(Originally published as a column in the AM News on Friday, May 2, 2014)
The garden is coming along nicely. From green onions to radishes, carrots, peas and the lettuce mix disrupting the pattern of bright green with unexpected burgundy, our back yard is laced with goodness.
More to come. Back yard goodness, and weeds also. That means weeding. Again and again, until that first frost in the fall when it’ll all come to a well-deserved rest.
There will be plenty of clean food to eat yet we supplement, as we always do in summer, from the farmer’s market, sourcing for chemical-free crops as much as we can.
Clean food is something to be immensely grateful for. More so when, growing it ourselves, we become aware of the hard work behind it.
A recent Australian study showed that in just seven days of eating mostly organic, pesticide levels in people’s bodies dropped by 90 per cent.
This kind of science is not earth-shattering in the novelty category.
We know eating clean is good. While a couple of studies showed that organic produce is not necessarily superior nutritionally when compared to conventional crops (that is still a matter of debate,) the chemical load that the latter comes with cannot be denied.
It is well known that some crops are more sprayed than others, and some pesticides can wreak havoc with human health, especially when it comes to children.
The move towards cleaner produce, which translates into a cleaner environment and a lesser impact on human health, is an actively growing one.
Organic crops can be finicky in how they develop and their vulnerability to the elements, plus their increased demand for the tedious repetitive work, such as the above mentioned weeding.
For these reasons and more, organic produce costs more, yet perhaps not much more when one keeps to seasonal local produce.
Many say that you cannot feed the world unless you bring in conventionally-grown crops that rely on chemicals for growth and pest control, or genetically modified crops with that address the needs of the billions of us inhabiting the planet.
Most of conventionally-grown produce is undebatedly, cheaper than organic produce.
Yet, in many ways, it is, and continues to become more expensive. If we add the impact on human health and the environment, and the fact that cheap food encourages waste, the price spikes to new highs.
A comprehensive pesticide use survey done in California revealed that many children go to schools located near farm fields with intensive pesticide use, and are, as a result, exposed to high amounts of chemicals, some which have been already shown to be toxic and some already banned in other parts of the world.
The Canadian Association of the Physicians for the Environment (www.cape.ca) adds a strong voice to the issue.
The neurobehavioral effects of pesticide use on children are subtle in many cases but also pervasive. Behavioral problems, attention/hyperactivity issues, learning disabilities observed in more children every year, the result of chemical exposure before birth or during the first years of life. Pesticides are one of the said chemicals.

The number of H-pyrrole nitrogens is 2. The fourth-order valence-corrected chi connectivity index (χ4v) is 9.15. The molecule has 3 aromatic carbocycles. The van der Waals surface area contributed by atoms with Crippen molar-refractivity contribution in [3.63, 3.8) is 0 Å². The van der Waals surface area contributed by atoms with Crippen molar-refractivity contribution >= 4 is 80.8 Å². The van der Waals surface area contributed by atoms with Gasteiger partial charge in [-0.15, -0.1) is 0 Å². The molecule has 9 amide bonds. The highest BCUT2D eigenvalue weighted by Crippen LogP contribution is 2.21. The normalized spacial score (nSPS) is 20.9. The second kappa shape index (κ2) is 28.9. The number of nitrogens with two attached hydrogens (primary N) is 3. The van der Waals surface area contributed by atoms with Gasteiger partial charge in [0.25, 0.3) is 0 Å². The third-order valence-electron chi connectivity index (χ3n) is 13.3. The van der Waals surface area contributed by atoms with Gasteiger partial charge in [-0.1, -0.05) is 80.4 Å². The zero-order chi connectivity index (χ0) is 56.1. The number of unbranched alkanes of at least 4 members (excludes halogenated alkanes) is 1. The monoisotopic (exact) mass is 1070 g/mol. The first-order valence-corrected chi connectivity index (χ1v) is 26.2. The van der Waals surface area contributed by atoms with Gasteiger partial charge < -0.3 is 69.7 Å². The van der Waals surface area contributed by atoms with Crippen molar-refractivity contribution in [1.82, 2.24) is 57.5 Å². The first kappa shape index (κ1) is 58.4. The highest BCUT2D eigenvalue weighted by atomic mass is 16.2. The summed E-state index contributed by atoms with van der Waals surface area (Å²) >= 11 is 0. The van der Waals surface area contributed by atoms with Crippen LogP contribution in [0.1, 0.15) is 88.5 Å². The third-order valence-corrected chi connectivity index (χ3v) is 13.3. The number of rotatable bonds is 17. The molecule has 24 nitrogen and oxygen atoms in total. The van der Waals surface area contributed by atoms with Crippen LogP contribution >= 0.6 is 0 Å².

Children are, by default, vulnerable, due to their developing bodies. It is not a matter of whether they’ll be affected but how much.
A landmark study of Mexican children growing in a valley where pesticides are heavily used supports the concern. These children showed decreased stamina, impaired gross and fine motor skills, memory and drawing ability, when compared to their same age, less exposed peers.
While may say ‘Well that does not happen in all farm areas’ and they may be right, there are a few thought-provoking aspects of such studies.
As we know, much of the colorful, out-of-season produce found in grocery stores in North America comes from places such as the Yaqui Valley of northwestern Mexico where the pesticide study was done.
If there is demand, the offer will be created. A demand for blemish-free, out-of-season food creates an unwanted series of events that end up affecting people’s health. Theirs and ours.
Conflicts of interests are never fun to solve, but we ought to when children’s health, and human health is general, are at risk.
It comes down to the silly yet relevant ‘How do you eat an elephant?’ and the cheeky answer: ‘One bite at a time.’ Perhaps that’s the way the pesticide issue should be addressed as well, starting with our community.
Decreasing the amount of pesticides children are exposed to has to be addressed. From purely cosmetic use, such as lawn maintenance, which is another source of exposure for children and pets alike, to agricultural use.
Encouraging community gardening, supporting local farmers – we are blessed with many – through the farmer’s market and, ultimately, creating the link between needs and abundant, seasonal produce that can become a source of good nutrition for those with limited resources are but a few ways to reduce exposure even further.
There is no shortage of creativity and good intentions when it comes to food and keeping a community healthy. As they say, when there is a will, there is a way…